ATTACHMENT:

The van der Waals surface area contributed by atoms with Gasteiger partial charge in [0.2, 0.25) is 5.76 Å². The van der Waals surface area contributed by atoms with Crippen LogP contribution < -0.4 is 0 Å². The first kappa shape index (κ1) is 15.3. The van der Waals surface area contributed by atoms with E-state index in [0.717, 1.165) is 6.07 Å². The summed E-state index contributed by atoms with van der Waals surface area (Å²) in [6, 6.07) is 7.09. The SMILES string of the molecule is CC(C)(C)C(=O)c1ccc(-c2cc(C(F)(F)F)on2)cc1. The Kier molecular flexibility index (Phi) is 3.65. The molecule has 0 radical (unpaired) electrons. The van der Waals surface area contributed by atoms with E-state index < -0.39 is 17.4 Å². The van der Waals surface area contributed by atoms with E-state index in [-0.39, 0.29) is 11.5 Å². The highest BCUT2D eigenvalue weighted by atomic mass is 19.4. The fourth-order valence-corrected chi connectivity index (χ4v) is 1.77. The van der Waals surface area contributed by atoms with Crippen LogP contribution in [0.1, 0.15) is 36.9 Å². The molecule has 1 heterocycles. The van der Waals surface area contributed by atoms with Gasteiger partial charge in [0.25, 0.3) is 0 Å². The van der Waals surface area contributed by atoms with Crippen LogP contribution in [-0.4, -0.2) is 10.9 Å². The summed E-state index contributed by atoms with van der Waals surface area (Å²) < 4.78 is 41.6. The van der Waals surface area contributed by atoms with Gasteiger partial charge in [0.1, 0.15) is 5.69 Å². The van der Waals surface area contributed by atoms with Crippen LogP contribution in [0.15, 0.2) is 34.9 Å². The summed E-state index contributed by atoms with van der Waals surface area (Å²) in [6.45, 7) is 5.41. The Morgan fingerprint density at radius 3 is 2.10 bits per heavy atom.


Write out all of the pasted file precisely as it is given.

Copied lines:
The van der Waals surface area contributed by atoms with Gasteiger partial charge in [0.2, 0.25) is 5.76 Å². The van der Waals surface area contributed by atoms with Crippen LogP contribution < -0.4 is 0 Å². The first kappa shape index (κ1) is 15.3. The van der Waals surface area contributed by atoms with E-state index in [0.717, 1.165) is 6.07 Å². The summed E-state index contributed by atoms with van der Waals surface area (Å²) in [6, 6.07) is 7.09. The SMILES string of the molecule is CC(C)(C)C(=O)c1ccc(-c2cc(C(F)(F)F)on2)cc1. The Kier molecular flexibility index (Phi) is 3.65. The molecule has 0 radical (unpaired) electrons. The van der Waals surface area contributed by atoms with E-state index < -0.39 is 17.4 Å². The van der Waals surface area contributed by atoms with E-state index in [-0.39, 0.29) is 11.5 Å². The highest BCUT2D eigenvalue weighted by atomic mass is 19.4. The fourth-order valence-corrected chi connectivity index (χ4v) is 1.77. The van der Waals surface area contributed by atoms with Crippen LogP contribution in [0.1, 0.15) is 36.9 Å². The molecule has 1 heterocycles. The van der Waals surface area contributed by atoms with Gasteiger partial charge in [0.25, 0.3) is 0 Å². The van der Waals surface area contributed by atoms with Crippen LogP contribution in [-0.4, -0.2) is 10.9 Å². The summed E-state index contributed by atoms with van der Waals surface area (Å²) < 4.78 is 41.6. The van der Waals surface area contributed by atoms with Gasteiger partial charge in [0.1, 0.15) is 5.69 Å². The van der Waals surface area contributed by atoms with Crippen LogP contribution in [0.15, 0.2) is 34.9 Å². The summed E-state index contributed by atoms with van der Waals surface area (Å²) in [6.45, 7) is 5.41. The Morgan fingerprint density at radius 3 is 2.10 bits per heavy atom.